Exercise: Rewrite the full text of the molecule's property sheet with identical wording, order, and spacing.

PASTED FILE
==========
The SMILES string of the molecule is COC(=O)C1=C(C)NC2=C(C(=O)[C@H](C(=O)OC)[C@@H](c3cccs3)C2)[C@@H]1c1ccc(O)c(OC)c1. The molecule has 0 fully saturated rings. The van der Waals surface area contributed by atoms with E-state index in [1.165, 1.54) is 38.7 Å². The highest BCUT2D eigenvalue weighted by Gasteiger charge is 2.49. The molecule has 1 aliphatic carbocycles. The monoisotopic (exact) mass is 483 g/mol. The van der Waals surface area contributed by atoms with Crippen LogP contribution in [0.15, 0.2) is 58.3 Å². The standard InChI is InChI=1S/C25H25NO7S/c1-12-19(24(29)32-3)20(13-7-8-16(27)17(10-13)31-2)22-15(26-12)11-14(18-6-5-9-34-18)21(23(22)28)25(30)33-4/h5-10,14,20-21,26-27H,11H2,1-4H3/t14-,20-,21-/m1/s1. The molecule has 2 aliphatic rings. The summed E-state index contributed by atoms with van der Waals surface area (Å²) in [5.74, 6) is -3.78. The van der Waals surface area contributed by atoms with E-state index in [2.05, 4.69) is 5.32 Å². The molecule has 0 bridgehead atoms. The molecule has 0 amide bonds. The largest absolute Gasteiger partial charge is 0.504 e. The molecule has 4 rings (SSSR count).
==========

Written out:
The SMILES string of the molecule is COC(=O)C1=C(C)NC2=C(C(=O)[C@H](C(=O)OC)[C@@H](c3cccs3)C2)[C@@H]1c1ccc(O)c(OC)c1. The molecule has 0 fully saturated rings. The van der Waals surface area contributed by atoms with E-state index in [1.165, 1.54) is 38.7 Å². The highest BCUT2D eigenvalue weighted by Gasteiger charge is 2.49. The molecule has 1 aliphatic carbocycles. The monoisotopic (exact) mass is 483 g/mol. The van der Waals surface area contributed by atoms with Crippen LogP contribution in [0.15, 0.2) is 58.3 Å². The standard InChI is InChI=1S/C25H25NO7S/c1-12-19(24(29)32-3)20(13-7-8-16(27)17(10-13)31-2)22-15(26-12)11-14(18-6-5-9-34-18)21(23(22)28)25(30)33-4/h5-10,14,20-21,26-27H,11H2,1-4H3/t14-,20-,21-/m1/s1. The molecule has 2 aliphatic rings. The summed E-state index contributed by atoms with van der Waals surface area (Å²) in [5.74, 6) is -3.78. The van der Waals surface area contributed by atoms with E-state index in [2.05, 4.69) is 5.32 Å². The molecule has 0 bridgehead atoms. The molecule has 0 amide bonds. The largest absolute Gasteiger partial charge is 0.504 e. The molecule has 4 rings (SSSR count).